Components & Peripherals News
VMware vSphere Now Supports AMD EPYC’s ‘Powerful’ SEV Features
The latest version of vSphere supports the AMD EPYC processors’ Secure Encrypted Virtualization features, which provide full in-memory encryption for hypervisors and virtual machines, giving the chipmaker a one-up over rival Intel in the virtualization market.
VMware vSphere now supports “powerful” silicon-level security features enabled by AMD’s second-generation EPYC processors that protects the hypervisor and virtual machines from each other using full in-memory encryption, giving AMD a one-up over rival Intel in the virtualization market.
Support for AMD EPYC’s Secure Encrypted Virtualization (SEV) and Secure Encrypted Virtualization-Encrypted State (SEV-ES) was announced Wednesday as part of the VMware vSphere 7 Update 1 rollout that coincided with a wider launch of new releases for several VMware products the day before.
[Related: AMD's Xbox, PlayStation Work Led To A Big Security Feature In EPYC]
VMware’s support for AMD’s SEV features comes as the chipmaker is gaining data center market share against Intel, which has fallen behind AMD in using next-generation manufacturing processes and is turning to new design methodologies to drive more performance and new features. But AMD’s traction in the virtualization market hasn’t been completely smooth, with VMware deciding earlier this year to essentially the double the software licensing costs for AMD’s higher-core processors.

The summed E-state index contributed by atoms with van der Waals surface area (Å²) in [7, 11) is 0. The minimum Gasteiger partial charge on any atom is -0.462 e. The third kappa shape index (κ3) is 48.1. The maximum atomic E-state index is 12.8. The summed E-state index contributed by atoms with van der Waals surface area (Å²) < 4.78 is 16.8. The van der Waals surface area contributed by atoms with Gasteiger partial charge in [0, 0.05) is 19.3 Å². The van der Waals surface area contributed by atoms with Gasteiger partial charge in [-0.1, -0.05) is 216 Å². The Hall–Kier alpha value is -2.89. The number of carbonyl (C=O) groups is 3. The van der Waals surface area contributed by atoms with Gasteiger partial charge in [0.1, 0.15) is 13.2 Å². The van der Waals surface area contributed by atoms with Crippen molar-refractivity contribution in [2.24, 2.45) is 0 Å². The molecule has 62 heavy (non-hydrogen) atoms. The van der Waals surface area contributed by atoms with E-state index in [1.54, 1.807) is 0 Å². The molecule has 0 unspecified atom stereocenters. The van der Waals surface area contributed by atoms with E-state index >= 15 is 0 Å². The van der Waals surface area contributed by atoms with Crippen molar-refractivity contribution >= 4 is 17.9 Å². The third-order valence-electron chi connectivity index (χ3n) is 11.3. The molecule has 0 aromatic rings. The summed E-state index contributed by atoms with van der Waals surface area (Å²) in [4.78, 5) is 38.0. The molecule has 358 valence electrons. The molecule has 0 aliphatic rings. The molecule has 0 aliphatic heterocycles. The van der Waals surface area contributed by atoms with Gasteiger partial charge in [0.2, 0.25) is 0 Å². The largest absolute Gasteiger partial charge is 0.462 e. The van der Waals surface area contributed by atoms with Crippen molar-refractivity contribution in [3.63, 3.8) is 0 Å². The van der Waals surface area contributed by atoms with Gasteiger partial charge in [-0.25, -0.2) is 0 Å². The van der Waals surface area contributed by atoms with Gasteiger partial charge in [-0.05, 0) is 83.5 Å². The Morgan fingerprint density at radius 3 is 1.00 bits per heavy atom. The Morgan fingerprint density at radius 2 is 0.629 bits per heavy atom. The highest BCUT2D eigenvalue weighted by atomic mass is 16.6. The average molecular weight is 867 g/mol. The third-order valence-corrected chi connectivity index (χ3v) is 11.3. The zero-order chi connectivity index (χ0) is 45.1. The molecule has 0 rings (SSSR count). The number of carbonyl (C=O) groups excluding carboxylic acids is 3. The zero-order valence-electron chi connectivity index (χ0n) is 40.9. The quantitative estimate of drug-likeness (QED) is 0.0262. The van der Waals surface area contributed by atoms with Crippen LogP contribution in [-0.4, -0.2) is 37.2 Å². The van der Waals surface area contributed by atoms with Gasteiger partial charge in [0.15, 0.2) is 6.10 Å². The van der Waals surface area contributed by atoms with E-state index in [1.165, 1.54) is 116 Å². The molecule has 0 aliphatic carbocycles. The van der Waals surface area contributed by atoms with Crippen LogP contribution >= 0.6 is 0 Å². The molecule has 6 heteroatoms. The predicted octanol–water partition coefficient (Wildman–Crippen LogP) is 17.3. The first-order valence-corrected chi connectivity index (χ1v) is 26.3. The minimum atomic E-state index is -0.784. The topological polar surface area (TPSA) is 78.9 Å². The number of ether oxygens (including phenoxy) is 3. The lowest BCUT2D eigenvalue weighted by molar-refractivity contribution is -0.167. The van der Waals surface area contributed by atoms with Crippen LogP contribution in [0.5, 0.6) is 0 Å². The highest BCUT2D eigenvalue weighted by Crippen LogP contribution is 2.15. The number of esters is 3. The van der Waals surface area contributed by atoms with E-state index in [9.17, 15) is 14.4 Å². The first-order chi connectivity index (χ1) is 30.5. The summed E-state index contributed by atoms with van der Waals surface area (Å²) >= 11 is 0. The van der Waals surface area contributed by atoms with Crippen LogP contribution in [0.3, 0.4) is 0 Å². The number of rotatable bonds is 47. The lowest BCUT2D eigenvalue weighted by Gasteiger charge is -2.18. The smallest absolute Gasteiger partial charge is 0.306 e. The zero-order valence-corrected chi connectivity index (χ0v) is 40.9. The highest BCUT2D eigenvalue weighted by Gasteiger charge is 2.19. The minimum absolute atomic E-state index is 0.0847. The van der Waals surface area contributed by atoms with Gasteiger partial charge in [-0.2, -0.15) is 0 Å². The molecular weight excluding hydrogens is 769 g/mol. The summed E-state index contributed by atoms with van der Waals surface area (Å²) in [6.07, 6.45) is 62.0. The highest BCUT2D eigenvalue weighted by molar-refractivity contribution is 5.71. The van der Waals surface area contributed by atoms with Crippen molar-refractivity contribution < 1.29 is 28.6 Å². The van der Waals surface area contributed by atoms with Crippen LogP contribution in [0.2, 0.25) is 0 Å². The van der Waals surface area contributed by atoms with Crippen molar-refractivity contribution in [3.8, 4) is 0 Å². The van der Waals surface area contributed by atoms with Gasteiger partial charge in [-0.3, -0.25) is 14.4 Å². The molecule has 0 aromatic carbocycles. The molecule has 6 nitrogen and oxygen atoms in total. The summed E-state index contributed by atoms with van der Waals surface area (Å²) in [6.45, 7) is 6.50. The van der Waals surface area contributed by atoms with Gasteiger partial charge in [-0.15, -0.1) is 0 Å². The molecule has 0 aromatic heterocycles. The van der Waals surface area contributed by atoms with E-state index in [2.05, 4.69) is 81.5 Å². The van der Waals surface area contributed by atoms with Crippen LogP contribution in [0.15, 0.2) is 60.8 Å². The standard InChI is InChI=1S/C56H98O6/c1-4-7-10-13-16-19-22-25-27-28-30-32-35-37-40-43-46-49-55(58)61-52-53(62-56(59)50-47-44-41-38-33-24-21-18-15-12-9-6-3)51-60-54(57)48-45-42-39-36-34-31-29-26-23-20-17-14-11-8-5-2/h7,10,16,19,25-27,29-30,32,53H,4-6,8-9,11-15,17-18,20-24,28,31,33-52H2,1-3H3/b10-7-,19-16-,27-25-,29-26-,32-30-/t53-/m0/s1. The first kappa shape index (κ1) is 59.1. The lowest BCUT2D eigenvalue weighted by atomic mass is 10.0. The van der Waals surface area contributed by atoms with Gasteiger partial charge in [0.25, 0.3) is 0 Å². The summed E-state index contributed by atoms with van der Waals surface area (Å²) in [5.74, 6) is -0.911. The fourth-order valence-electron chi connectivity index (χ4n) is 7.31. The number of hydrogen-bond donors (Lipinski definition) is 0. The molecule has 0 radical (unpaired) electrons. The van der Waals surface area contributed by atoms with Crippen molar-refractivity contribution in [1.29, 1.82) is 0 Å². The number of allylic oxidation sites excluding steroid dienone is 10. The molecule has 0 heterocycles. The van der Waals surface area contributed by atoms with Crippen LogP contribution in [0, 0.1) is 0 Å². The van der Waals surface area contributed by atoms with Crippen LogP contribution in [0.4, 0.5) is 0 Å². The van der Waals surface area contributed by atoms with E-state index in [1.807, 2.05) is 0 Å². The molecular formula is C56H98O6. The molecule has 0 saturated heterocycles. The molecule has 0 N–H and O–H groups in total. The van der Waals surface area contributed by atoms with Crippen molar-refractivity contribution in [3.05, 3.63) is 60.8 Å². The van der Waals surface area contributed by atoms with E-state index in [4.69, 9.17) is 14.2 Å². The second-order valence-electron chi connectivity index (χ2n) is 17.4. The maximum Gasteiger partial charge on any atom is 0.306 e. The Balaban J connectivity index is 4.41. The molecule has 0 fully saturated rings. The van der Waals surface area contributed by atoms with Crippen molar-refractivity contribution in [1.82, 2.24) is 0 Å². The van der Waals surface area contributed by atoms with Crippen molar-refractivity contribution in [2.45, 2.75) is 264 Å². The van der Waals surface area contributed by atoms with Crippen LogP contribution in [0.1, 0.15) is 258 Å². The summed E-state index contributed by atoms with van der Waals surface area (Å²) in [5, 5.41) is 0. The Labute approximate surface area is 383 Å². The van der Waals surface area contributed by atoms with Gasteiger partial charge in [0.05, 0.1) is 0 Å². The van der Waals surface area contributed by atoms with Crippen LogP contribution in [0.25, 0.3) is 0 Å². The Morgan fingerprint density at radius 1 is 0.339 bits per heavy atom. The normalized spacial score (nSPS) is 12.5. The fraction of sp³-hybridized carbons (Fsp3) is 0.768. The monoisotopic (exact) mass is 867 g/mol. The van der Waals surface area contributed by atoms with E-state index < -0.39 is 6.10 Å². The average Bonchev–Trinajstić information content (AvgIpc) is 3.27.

In a blog post Wednesday, Bob Plankers, a technical marketing architect at VMware, said vSphere 7 is the first hypervisor to provide support for both SEV and SEV-ES, offering users advanced security on top of ESXi software-based layers of isolation that separate the hypervisor from guest VMs.
The difference, he said, is that VMware’s software-based isolation doesn’t address security issues at the hardware level, including the CPU, memory controllers and other PCIe bus controllers.
AMD’s SEV and SEV-ES features are made possible by an Arm-based secure co-processor inside EPYC processors that generates and manages encryption keys to provide encryption to both the hypervisor and guest VMs, preventing each party from accessing their respective keys.
Plankers singled out SEV-ES as something VMware customers should embrace and said it offers a “very powerful protection against entire classes of vulnerabilities, both in hardware and in the hypervisor.” This form of protection takes things a step further than SEV by encrypting all the contents of the CPU registers, preventing any leakage of information from VMs to the hypervisor.
“A compromised hypervisor could read or modify that register data, either to steal the data itself, steal things like encryption keys that are held in CPU registers (to decrypt a disk, for example), or to alter the behavior of the VM itself,” Plankers wrote in the blog post. “None of those things are good. With SEV-ES, the hypervisor does not have access to the encryption keys for a guest unless the guest explicitly allows it, greatly reducing the attack surface.”